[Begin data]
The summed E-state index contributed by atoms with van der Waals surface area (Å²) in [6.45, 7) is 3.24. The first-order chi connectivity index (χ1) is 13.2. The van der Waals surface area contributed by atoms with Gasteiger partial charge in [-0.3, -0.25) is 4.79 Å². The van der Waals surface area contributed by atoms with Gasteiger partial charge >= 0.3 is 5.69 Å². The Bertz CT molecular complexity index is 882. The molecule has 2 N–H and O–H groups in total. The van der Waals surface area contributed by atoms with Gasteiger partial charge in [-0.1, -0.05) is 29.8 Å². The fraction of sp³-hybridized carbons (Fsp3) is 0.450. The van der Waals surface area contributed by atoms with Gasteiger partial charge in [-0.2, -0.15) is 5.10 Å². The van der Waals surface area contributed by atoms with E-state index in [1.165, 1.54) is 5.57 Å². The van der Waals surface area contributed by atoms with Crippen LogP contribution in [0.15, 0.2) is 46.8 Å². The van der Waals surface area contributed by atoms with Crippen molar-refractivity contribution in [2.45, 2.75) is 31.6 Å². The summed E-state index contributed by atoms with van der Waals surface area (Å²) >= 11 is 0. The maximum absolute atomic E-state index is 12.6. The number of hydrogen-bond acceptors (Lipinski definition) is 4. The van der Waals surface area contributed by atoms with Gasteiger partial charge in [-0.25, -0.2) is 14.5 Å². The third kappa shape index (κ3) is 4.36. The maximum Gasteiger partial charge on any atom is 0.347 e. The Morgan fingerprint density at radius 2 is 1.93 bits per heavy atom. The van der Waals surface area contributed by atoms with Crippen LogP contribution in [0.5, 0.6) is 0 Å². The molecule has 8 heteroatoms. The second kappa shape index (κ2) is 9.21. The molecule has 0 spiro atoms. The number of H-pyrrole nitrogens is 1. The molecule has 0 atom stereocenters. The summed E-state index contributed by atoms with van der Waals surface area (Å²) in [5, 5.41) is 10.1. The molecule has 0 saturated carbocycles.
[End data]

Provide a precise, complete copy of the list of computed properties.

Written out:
The summed E-state index contributed by atoms with van der Waals surface area (Å²) in [6.45, 7) is 3.24. The first-order chi connectivity index (χ1) is 13.2. The van der Waals surface area contributed by atoms with Gasteiger partial charge in [-0.3, -0.25) is 4.79 Å². The van der Waals surface area contributed by atoms with Gasteiger partial charge >= 0.3 is 5.69 Å². The Bertz CT molecular complexity index is 882. The molecule has 2 N–H and O–H groups in total. The van der Waals surface area contributed by atoms with Gasteiger partial charge in [-0.1, -0.05) is 29.8 Å². The fraction of sp³-hybridized carbons (Fsp3) is 0.450. The van der Waals surface area contributed by atoms with Gasteiger partial charge in [-0.2, -0.15) is 5.10 Å². The van der Waals surface area contributed by atoms with E-state index in [1.165, 1.54) is 5.57 Å². The van der Waals surface area contributed by atoms with Crippen LogP contribution in [0.15, 0.2) is 46.8 Å². The van der Waals surface area contributed by atoms with Crippen molar-refractivity contribution in [2.45, 2.75) is 31.6 Å². The summed E-state index contributed by atoms with van der Waals surface area (Å²) >= 11 is 0. The maximum absolute atomic E-state index is 12.6. The number of hydrogen-bond acceptors (Lipinski definition) is 4. The van der Waals surface area contributed by atoms with Gasteiger partial charge in [-0.25, -0.2) is 14.5 Å². The third kappa shape index (κ3) is 4.36. The maximum Gasteiger partial charge on any atom is 0.347 e. The Morgan fingerprint density at radius 2 is 1.93 bits per heavy atom. The van der Waals surface area contributed by atoms with Crippen LogP contribution in [0.5, 0.6) is 0 Å². The molecule has 8 heteroatoms. The second kappa shape index (κ2) is 9.21. The molecule has 0 spiro atoms. The number of H-pyrrole nitrogens is 1. The molecule has 0 atom stereocenters. The summed E-state index contributed by atoms with van der Waals surface area (Å²) in [5, 5.41) is 10.1. The molecule has 0 saturated carbocycles.